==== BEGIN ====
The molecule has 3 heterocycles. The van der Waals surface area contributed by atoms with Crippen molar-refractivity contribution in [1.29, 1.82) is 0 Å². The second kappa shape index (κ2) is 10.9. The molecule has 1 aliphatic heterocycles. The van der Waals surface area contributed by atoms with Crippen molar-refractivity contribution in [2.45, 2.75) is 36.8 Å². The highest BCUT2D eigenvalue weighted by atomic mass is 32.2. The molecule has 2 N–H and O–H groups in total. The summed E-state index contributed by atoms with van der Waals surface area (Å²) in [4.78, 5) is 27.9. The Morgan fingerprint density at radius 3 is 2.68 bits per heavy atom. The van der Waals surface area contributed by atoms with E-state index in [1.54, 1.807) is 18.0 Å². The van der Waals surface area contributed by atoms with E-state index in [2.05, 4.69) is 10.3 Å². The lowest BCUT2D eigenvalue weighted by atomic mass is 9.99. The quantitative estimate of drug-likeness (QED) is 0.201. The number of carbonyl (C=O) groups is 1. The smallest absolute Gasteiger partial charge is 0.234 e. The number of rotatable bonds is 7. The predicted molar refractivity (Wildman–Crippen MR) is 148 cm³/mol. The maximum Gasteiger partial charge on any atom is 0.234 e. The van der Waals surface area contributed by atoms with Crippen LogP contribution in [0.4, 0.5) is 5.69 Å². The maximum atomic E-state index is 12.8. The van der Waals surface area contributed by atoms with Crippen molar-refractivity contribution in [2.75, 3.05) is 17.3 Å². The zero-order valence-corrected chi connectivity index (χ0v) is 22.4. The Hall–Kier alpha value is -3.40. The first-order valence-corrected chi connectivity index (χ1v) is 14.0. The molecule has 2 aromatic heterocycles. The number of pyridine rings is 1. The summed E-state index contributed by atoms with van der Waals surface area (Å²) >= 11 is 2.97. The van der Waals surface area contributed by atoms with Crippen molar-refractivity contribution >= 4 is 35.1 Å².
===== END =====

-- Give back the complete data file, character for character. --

The molecule has 3 heterocycles. The van der Waals surface area contributed by atoms with Crippen molar-refractivity contribution in [1.29, 1.82) is 0 Å². The second kappa shape index (κ2) is 10.9. The molecule has 1 aliphatic heterocycles. The van der Waals surface area contributed by atoms with Crippen molar-refractivity contribution in [2.45, 2.75) is 36.8 Å². The highest BCUT2D eigenvalue weighted by atomic mass is 32.2. The molecule has 2 N–H and O–H groups in total. The summed E-state index contributed by atoms with van der Waals surface area (Å²) in [4.78, 5) is 27.9. The Morgan fingerprint density at radius 3 is 2.68 bits per heavy atom. The van der Waals surface area contributed by atoms with E-state index in [1.54, 1.807) is 18.0 Å². The van der Waals surface area contributed by atoms with E-state index in [2.05, 4.69) is 10.3 Å². The lowest BCUT2D eigenvalue weighted by atomic mass is 9.99. The quantitative estimate of drug-likeness (QED) is 0.201. The number of carbonyl (C=O) groups is 1. The smallest absolute Gasteiger partial charge is 0.234 e. The number of rotatable bonds is 7. The predicted molar refractivity (Wildman–Crippen MR) is 148 cm³/mol. The maximum Gasteiger partial charge on any atom is 0.234 e. The van der Waals surface area contributed by atoms with Crippen LogP contribution in [0.4, 0.5) is 5.69 Å². The maximum atomic E-state index is 12.8. The van der Waals surface area contributed by atoms with Crippen molar-refractivity contribution in [2.75, 3.05) is 17.3 Å². The zero-order valence-corrected chi connectivity index (χ0v) is 22.4. The Hall–Kier alpha value is -3.40. The first-order valence-corrected chi connectivity index (χ1v) is 14.0. The molecule has 2 aromatic heterocycles. The number of pyridine rings is 1. The summed E-state index contributed by atoms with van der Waals surface area (Å²) >= 11 is 2.97. The van der Waals surface area contributed by atoms with Crippen molar-refractivity contribution >= 4 is 35.1 Å².